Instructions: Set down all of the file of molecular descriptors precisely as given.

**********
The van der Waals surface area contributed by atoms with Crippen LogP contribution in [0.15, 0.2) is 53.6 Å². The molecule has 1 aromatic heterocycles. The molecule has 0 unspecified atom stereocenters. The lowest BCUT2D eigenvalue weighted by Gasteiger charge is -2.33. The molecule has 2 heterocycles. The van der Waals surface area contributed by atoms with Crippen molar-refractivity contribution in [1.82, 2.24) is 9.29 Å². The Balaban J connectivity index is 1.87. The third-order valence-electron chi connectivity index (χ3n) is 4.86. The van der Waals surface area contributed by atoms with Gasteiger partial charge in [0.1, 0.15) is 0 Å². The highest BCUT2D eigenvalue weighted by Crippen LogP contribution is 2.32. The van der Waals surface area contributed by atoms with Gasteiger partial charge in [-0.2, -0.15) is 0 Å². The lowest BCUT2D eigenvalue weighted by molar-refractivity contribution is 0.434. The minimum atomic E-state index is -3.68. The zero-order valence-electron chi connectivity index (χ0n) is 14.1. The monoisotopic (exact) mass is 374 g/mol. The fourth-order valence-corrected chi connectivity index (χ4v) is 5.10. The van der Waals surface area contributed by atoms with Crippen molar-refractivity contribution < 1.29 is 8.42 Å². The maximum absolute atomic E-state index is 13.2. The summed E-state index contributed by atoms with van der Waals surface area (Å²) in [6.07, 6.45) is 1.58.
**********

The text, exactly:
The van der Waals surface area contributed by atoms with Crippen LogP contribution in [0.15, 0.2) is 53.6 Å². The molecule has 1 aromatic heterocycles. The molecule has 0 unspecified atom stereocenters. The lowest BCUT2D eigenvalue weighted by Gasteiger charge is -2.33. The molecule has 2 heterocycles. The van der Waals surface area contributed by atoms with Crippen molar-refractivity contribution in [1.82, 2.24) is 9.29 Å². The Balaban J connectivity index is 1.87. The third-order valence-electron chi connectivity index (χ3n) is 4.86. The van der Waals surface area contributed by atoms with Gasteiger partial charge in [0.1, 0.15) is 0 Å². The highest BCUT2D eigenvalue weighted by Crippen LogP contribution is 2.32. The van der Waals surface area contributed by atoms with Gasteiger partial charge in [-0.2, -0.15) is 0 Å². The lowest BCUT2D eigenvalue weighted by molar-refractivity contribution is 0.434. The minimum atomic E-state index is -3.68. The zero-order valence-electron chi connectivity index (χ0n) is 14.1. The monoisotopic (exact) mass is 374 g/mol. The fourth-order valence-corrected chi connectivity index (χ4v) is 5.10. The van der Waals surface area contributed by atoms with Crippen molar-refractivity contribution < 1.29 is 8.42 Å². The maximum absolute atomic E-state index is 13.2. The summed E-state index contributed by atoms with van der Waals surface area (Å²) in [6.07, 6.45) is 1.58.